Structuring of plant communities across agricultural landscape mosaics: the importance of connectivity and the scale of effect
Plant communities of fragmented agricultural landscapes, are subject to variation in configuration, composition, and distance from one another. These spatial factors affect biological processes. However, connectivity and spatial structuring are rarely considered together in the investigation of biological processes. Spatially optimised predictor variables that are based on informed measures of connectivity, offer a solution to untangling multiple processes that drive biodiversity. A novel spatial optimisation method was used to estimate the scale of effect of biotic and abiotic factors that distinguish plant communities of study sites. We tested whether different hypotheses of connectivity among sites was important to measuring diversity, and whether spatially optimised variables of species abundance and the abiotic environment were consistent with diversity parameters in distinguishing habitat types. The spatially optimised variables indicated significant positive and negative autocorrelation of species abundance at fine and broad spatial scales, which depended on the measure of connectivity. These findings showed that variation in community diversity parameters does not necessarily correspond to underlying spatial structuring of species distributions. The spatially optimised method is extendable to multiple variables of interest. Spatially-optimised variables with appropriate measures of connectivity might be better than species diversity parameters in explaining functional differences among communities.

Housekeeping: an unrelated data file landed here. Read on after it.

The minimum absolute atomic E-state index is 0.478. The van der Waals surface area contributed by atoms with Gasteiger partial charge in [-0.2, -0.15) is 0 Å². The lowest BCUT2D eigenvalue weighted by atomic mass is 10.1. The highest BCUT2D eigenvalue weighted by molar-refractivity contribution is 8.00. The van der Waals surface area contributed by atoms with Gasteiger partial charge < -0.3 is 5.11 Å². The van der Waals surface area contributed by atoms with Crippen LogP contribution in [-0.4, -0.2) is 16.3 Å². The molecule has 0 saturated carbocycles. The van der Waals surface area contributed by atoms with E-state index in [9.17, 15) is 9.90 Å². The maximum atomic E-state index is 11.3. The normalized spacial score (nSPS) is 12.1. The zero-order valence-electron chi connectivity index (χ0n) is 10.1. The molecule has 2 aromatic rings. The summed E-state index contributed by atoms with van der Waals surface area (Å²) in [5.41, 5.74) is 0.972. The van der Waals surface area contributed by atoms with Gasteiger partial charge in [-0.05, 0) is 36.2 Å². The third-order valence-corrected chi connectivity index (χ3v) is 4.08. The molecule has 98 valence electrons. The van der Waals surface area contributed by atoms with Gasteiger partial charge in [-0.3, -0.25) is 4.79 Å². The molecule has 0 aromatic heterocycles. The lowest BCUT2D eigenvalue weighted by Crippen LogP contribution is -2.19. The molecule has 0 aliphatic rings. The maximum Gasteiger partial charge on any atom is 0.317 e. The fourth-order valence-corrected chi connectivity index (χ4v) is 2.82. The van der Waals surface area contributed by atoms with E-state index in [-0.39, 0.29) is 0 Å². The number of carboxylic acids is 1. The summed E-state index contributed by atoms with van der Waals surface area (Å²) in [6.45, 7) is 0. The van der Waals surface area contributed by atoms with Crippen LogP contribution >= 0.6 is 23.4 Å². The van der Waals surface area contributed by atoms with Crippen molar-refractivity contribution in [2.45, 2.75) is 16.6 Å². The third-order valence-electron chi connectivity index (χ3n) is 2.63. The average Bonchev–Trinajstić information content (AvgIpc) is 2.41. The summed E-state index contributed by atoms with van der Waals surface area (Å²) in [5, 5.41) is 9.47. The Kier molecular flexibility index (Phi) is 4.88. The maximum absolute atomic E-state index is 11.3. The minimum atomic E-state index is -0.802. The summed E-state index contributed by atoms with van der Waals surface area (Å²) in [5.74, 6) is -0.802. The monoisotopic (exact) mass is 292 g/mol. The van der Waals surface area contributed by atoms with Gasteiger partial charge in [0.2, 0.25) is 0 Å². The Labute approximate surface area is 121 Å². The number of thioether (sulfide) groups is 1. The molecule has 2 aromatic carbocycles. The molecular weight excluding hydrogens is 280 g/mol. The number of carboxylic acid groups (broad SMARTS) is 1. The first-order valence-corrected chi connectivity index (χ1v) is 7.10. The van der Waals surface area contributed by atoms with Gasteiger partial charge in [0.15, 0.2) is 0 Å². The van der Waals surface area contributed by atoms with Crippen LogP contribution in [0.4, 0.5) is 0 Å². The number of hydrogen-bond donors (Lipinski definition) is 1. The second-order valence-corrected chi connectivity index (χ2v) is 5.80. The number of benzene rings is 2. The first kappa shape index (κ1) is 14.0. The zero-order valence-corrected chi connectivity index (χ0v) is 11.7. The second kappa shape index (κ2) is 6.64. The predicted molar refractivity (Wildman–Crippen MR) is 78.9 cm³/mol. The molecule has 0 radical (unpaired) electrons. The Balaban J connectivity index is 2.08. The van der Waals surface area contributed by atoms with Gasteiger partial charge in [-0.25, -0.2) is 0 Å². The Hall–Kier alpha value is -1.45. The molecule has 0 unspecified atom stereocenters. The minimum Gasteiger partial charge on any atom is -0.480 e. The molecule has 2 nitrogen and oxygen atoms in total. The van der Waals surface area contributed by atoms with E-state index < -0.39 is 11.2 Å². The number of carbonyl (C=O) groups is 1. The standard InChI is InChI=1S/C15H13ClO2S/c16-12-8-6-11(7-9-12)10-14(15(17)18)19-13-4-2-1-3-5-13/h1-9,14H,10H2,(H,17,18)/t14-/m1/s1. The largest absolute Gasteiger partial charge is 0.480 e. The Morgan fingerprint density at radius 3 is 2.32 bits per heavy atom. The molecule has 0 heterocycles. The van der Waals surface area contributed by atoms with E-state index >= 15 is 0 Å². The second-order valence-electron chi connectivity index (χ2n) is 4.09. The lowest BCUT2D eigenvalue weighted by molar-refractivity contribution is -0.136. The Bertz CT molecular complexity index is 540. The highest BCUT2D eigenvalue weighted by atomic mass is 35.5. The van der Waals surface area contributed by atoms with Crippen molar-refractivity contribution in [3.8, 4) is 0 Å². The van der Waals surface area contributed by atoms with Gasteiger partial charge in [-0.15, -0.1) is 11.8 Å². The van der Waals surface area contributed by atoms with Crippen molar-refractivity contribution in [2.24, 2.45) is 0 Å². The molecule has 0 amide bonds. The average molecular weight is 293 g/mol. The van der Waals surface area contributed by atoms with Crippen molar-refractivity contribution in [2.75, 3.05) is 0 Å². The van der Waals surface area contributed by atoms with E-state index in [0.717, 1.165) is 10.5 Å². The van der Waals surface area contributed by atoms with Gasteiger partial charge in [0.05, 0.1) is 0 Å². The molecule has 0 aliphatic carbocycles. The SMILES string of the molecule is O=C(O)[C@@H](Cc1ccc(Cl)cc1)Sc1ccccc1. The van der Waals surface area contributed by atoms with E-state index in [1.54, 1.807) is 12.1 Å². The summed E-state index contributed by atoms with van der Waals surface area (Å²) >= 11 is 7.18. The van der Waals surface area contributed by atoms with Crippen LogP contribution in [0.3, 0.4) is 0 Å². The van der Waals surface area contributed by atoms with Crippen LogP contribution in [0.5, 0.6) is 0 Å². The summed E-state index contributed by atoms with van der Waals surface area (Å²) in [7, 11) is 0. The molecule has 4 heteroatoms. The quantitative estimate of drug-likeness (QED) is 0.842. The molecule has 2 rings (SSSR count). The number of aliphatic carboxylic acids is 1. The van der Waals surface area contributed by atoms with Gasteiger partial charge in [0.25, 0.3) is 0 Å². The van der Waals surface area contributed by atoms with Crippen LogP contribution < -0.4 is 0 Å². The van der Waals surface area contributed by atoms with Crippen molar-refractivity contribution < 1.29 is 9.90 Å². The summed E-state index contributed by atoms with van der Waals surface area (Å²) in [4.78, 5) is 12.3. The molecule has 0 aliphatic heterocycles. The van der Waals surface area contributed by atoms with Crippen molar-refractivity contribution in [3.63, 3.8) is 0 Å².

McLeish, M., Peláez, A., Pagán, I., Gavilán, R., Fraile, A., García-Arenal, F. 2021. Structuring of plant communities across agricultural landscape mosaics: the importance of connectivity and the scale of effect. BMC Ecology and Evolution 21, 173. DOI: 10.1186/s12862-021-01903-9